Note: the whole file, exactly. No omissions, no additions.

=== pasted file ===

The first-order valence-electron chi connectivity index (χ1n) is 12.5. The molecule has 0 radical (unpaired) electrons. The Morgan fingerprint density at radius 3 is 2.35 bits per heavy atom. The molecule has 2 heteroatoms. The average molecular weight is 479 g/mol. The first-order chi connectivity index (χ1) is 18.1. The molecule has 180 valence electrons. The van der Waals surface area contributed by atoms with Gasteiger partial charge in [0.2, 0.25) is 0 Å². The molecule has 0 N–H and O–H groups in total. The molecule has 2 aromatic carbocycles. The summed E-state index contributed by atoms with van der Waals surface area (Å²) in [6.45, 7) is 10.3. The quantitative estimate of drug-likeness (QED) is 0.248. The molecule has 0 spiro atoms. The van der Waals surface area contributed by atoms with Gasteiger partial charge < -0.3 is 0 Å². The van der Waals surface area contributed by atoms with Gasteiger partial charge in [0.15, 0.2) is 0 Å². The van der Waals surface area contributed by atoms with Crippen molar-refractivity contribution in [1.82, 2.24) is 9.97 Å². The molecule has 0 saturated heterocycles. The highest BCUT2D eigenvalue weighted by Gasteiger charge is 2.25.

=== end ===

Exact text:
The first-order valence-electron chi connectivity index (χ1n) is 12.5. The molecule has 0 radical (unpaired) electrons. The Morgan fingerprint density at radius 3 is 2.35 bits per heavy atom. The molecule has 2 heteroatoms. The average molecular weight is 479 g/mol. The first-order chi connectivity index (χ1) is 18.1. The molecule has 180 valence electrons. The van der Waals surface area contributed by atoms with Gasteiger partial charge in [0.2, 0.25) is 0 Å². The molecule has 0 N–H and O–H groups in total. The molecule has 2 aromatic carbocycles. The summed E-state index contributed by atoms with van der Waals surface area (Å²) in [6.45, 7) is 10.3. The quantitative estimate of drug-likeness (QED) is 0.248. The molecule has 0 spiro atoms. The van der Waals surface area contributed by atoms with Gasteiger partial charge < -0.3 is 0 Å². The van der Waals surface area contributed by atoms with Gasteiger partial charge in [0.15, 0.2) is 0 Å². The van der Waals surface area contributed by atoms with Crippen molar-refractivity contribution in [1.82, 2.24) is 9.97 Å². The molecule has 0 saturated heterocycles. The highest BCUT2D eigenvalue weighted by Gasteiger charge is 2.25.